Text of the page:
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    1. Yes - this quilt top is actually great for beginners because it comes together really quickly once you have the template laid out. If you can sew a straight line then you are in good shape.

      With that being said, when it comes time to quilt the top, batting and back pieces together you may want to consider other options besides long arm if you haven't done it before. Hand tacking, machine tacking or you could send it out to have it professionally long armed. I found this to be the most difficult part of the quilt. I actually went as far as to take a course in long arm.

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  11. So for the quilting aspect, I don't have a long arm nor do I plan on investing in one. Would it be possible to machine quilt a straight line design across the entire quilt and still achieve the same effect?

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    1. or is it posibble to just quilt the shirts indivually? like can I do the quilting on on tshirt and then attach to the row?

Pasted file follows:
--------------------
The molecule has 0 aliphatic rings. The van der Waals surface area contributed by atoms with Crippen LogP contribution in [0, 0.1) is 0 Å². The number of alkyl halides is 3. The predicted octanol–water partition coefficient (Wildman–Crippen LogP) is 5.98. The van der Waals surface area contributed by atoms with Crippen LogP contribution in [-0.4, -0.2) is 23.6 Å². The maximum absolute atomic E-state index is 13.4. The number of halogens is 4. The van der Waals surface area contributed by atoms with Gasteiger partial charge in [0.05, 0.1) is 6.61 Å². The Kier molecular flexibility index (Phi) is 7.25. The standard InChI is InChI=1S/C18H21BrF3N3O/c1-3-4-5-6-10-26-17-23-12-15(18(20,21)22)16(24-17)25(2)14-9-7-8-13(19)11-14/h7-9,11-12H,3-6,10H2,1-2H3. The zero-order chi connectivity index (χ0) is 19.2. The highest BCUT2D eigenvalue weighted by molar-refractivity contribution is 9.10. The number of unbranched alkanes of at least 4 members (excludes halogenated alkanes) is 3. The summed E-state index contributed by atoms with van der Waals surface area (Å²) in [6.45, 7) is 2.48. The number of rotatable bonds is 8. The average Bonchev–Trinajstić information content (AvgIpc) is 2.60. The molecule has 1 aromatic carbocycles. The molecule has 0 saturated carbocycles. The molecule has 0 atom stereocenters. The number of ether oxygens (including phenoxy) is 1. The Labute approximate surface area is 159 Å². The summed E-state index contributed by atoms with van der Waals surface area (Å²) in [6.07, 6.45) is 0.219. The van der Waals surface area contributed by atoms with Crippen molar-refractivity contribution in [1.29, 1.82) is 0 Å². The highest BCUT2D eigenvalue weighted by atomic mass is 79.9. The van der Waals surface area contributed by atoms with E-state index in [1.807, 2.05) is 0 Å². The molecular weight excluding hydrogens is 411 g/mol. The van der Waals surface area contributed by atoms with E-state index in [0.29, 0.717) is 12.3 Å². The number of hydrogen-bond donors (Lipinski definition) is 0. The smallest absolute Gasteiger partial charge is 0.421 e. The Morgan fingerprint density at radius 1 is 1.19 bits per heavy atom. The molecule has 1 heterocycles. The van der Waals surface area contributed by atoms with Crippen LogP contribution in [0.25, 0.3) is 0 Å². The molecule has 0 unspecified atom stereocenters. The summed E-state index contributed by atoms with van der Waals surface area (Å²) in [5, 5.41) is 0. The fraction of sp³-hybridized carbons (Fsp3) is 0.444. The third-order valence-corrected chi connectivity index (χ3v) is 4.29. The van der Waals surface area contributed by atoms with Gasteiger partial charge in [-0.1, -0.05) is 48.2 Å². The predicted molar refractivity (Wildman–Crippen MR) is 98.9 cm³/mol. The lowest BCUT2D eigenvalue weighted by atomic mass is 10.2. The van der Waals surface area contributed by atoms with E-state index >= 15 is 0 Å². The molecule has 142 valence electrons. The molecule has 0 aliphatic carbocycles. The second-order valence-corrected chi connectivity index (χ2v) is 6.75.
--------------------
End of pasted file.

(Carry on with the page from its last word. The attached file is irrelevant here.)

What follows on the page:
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    2. That wouldn't be a good idea because you want the quilting to do the top and the back and the middle of your quilt. Quilting is what holds your quilt together. If you wanted to, you could just stitch in between your seems once you get everything together, but that would be difficult considering the size of the quilt. There are also stores that you can rent a long arm for a few hours and just work on it in the store. That's what I've done in the past.